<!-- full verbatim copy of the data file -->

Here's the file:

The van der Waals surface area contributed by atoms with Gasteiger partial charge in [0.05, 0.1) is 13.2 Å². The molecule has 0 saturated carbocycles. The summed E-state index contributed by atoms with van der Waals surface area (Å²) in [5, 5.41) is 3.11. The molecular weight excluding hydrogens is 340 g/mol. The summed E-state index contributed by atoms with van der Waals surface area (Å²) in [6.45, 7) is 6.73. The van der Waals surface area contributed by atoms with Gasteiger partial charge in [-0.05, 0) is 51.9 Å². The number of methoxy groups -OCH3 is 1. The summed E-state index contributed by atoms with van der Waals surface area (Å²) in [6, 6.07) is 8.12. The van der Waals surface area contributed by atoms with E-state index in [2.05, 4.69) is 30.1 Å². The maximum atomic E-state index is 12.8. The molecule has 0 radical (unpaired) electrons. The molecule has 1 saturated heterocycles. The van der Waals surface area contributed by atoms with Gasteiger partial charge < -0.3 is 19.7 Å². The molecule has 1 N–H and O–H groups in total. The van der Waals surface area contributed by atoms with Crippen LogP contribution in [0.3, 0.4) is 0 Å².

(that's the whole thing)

The van der Waals surface area contributed by atoms with Gasteiger partial charge in [0.05, 0.1) is 13.2 Å². The molecule has 0 saturated carbocycles. The summed E-state index contributed by atoms with van der Waals surface area (Å²) in [5, 5.41) is 3.11. The molecular weight excluding hydrogens is 340 g/mol. The summed E-state index contributed by atoms with van der Waals surface area (Å²) in [6.45, 7) is 6.73. The van der Waals surface area contributed by atoms with Gasteiger partial charge in [-0.05, 0) is 51.9 Å². The number of methoxy groups -OCH3 is 1. The summed E-state index contributed by atoms with van der Waals surface area (Å²) in [6, 6.07) is 8.12. The van der Waals surface area contributed by atoms with E-state index in [2.05, 4.69) is 30.1 Å². The maximum atomic E-state index is 12.8. The molecule has 0 radical (unpaired) electrons. The molecule has 1 saturated heterocycles. The van der Waals surface area contributed by atoms with Gasteiger partial charge < -0.3 is 19.7 Å². The molecule has 1 N–H and O–H groups in total. The van der Waals surface area contributed by atoms with Crippen LogP contribution in [0.3, 0.4) is 0 Å².